Share this on:
 E-mail
315
VIEWS
3
COMMENTS
 
SHARES
About this iReport
  • Not verified by CNN

  • Click to view AWalt's profile
    Posted July 5, 2009 by
    AWalt
    Location
    Cantonsville, Maryland
    Assignment
    Assignment
    This iReport is part of an assignment:
    Black in America: Your roots

    More from AWalt

    Spirit of a Choctaw Freedwoman

     

    Created by Angela Walton-Raji

    AngelaW859@aol.com

     

     

    An unwritten chapter of slavery in America. Black slaves with Indian masters.

     

    This is a story of people taken westward during the Indian removals and their descendants known as Indian "Freedmen".  Those who were enslaved knew Indian Territory (now Oklahoma) as their home since the 1830s and 40s.   Many lost loved ones on the Trial of Tears and when "the fires were lit" they were there. But they are never mentioned nor reflected in history. BUT---they were there. And their descendants are there to this day.

     

    The slaves of the Five Slaveholding Tribes saw many of their masters form an alliance put on gray uniforms and fight for the South in America's Civil War.  Many saw their neighbors freed in 1865 in Arkansas and Texas, but another year would pass before they would be freed in 1866.   Knowing only one place as home, they remained on the only land they knew.

     

    The former slaves of the Five Slaveholding Tribes witnessed the arrival of outsiders into their land--the intruders. They saw the legalization of that intrusion with the Land Rush.  And they finally became American citizens in 1907.  As soon as statehood took hold they were thrown into second class status with Jim Crow laws making them stay oppressed. But  by that time, 20,000 Freedmen were listed and have documented files connecting them to the land and to their history.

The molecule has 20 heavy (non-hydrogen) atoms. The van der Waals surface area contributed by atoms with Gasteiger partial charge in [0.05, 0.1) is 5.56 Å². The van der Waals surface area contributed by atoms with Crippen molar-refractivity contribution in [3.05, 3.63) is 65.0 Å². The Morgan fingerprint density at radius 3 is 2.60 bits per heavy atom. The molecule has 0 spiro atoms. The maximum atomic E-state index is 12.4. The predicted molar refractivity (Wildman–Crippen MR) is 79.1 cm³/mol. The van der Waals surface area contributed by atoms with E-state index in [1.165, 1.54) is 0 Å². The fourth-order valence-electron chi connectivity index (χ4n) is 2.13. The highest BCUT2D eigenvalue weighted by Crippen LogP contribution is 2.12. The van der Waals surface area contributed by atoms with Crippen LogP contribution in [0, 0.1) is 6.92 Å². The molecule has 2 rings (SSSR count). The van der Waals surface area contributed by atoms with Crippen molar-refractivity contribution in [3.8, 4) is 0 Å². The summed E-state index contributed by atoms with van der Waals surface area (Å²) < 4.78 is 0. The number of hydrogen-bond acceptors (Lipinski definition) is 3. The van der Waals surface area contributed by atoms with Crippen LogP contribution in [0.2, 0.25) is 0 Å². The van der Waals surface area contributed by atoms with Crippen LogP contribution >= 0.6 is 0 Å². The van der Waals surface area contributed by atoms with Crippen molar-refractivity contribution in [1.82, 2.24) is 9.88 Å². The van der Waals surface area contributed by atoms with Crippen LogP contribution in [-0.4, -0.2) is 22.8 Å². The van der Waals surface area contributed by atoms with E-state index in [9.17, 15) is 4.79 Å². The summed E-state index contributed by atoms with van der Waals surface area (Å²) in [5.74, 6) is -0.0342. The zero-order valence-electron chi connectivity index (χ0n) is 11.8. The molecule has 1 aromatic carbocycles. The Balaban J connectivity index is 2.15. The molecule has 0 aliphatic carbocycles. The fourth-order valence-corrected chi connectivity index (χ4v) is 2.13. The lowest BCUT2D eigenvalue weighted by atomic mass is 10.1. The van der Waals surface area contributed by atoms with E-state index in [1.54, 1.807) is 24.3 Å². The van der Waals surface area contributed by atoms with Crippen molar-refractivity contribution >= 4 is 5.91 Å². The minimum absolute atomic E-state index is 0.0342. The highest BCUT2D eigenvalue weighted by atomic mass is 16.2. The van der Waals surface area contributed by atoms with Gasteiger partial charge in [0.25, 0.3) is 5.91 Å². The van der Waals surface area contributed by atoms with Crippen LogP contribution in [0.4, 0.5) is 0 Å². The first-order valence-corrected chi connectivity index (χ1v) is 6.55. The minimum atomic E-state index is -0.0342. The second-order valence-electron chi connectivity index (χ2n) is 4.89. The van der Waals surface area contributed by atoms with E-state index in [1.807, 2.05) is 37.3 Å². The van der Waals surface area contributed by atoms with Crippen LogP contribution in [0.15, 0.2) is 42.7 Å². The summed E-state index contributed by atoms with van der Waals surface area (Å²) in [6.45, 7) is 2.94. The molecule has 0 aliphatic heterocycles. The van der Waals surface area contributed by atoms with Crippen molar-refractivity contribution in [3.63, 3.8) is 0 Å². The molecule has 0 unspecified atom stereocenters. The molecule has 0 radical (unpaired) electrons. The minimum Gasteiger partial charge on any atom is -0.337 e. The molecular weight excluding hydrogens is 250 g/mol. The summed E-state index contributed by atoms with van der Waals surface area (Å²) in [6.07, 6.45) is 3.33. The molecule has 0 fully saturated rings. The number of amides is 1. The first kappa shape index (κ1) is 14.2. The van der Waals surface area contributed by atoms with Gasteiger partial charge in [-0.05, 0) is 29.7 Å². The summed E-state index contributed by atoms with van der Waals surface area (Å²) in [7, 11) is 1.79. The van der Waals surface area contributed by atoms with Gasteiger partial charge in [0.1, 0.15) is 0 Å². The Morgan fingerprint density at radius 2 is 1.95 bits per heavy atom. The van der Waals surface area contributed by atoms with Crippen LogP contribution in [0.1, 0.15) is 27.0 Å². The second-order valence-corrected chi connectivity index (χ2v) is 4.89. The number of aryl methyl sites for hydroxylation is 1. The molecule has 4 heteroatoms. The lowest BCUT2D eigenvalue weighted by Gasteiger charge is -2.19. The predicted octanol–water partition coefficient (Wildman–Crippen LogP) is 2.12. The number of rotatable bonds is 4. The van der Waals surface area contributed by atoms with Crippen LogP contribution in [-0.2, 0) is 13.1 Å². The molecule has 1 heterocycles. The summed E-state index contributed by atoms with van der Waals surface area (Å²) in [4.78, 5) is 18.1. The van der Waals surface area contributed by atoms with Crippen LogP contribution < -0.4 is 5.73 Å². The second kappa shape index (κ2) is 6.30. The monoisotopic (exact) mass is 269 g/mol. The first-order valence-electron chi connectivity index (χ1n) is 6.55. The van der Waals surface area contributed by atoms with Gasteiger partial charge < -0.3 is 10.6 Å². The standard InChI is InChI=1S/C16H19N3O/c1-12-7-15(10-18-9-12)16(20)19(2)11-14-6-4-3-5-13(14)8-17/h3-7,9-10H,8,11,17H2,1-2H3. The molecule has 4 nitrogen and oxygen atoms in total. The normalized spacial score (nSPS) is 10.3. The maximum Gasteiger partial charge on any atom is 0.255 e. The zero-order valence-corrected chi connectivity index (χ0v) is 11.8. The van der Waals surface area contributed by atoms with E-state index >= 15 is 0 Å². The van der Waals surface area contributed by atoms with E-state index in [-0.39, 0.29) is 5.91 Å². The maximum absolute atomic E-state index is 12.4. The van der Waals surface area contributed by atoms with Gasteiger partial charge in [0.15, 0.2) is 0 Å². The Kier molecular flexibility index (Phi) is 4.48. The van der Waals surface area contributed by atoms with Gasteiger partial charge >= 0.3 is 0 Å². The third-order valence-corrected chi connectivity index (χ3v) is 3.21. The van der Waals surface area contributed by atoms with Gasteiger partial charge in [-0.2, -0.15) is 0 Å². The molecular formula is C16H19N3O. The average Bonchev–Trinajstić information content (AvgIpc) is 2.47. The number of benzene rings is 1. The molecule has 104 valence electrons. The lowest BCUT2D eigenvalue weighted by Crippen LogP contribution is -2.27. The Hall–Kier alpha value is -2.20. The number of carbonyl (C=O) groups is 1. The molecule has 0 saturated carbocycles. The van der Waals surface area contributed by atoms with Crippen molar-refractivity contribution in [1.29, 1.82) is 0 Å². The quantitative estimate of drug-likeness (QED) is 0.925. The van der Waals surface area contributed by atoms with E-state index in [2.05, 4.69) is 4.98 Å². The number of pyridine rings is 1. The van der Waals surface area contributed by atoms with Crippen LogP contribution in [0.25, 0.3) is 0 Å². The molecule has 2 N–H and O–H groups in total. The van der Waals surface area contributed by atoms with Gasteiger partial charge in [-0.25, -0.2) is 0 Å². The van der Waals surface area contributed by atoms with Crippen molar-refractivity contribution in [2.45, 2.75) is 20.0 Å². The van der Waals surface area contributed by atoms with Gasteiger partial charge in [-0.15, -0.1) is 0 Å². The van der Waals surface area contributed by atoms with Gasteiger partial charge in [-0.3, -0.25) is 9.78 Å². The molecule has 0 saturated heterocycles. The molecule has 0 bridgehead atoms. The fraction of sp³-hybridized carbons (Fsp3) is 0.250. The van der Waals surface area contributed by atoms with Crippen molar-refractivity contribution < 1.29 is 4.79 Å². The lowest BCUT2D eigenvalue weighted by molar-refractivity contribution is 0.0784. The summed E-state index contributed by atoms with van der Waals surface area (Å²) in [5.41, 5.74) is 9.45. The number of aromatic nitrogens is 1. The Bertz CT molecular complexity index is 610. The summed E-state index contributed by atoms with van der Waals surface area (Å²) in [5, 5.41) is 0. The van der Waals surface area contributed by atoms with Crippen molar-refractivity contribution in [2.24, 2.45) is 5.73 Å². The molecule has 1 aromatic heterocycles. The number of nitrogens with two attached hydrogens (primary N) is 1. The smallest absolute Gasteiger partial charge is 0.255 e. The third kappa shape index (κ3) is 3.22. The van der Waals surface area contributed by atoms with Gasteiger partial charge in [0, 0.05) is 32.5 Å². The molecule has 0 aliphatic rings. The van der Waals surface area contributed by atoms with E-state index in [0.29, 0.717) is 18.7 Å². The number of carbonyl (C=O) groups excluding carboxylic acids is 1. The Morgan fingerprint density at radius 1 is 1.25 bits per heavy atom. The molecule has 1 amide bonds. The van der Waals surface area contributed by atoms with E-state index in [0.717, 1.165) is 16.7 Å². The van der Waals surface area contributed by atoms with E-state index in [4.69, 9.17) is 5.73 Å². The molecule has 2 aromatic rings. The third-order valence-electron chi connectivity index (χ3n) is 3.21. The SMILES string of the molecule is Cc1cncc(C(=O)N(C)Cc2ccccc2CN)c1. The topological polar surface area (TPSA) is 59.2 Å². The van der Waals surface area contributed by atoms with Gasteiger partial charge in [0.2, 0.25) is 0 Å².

The historical maps still don't include them, (see the CNN map) but now, more than 100,000 Blacks in America, have a documented tie to the Five Slaveholding Tribes--Cherokee, Choctaw, Chickasaw, Creek (Muscogee) and Seminole Nations.  These tribes do not include the descendants of the Freedmen fully and many in the tribes will claim that the Freedmen were forced upon them.

     

    Perhaps it should be said that the "Freedom" of the slaves was forced, because the slaves never forced their way onto the auction block.

     

    The story of the Freedmen is one of survival, and a legacy worth preserving.  It is a large chapter unaddressed in American history, and we are now telling our stories.

    What do you think of this story?

    Select one of the options below. Your feedback will help tell CNN producers what to do with this iReport. If you'd like, you can explain your choice in the comments below.
    Be and editor! Choose an option below:
      Awesome! Put this on TV! Almost! Needs work. This submission violates iReport's community guidelines.

    Comments

    Log in to comment

    iReport welcomes a lively discussion, so comments on iReports are not pre-screened before they post. See the iReport community guidelines for details about content that is not welcome on iReport.

    Add your Story Add your Story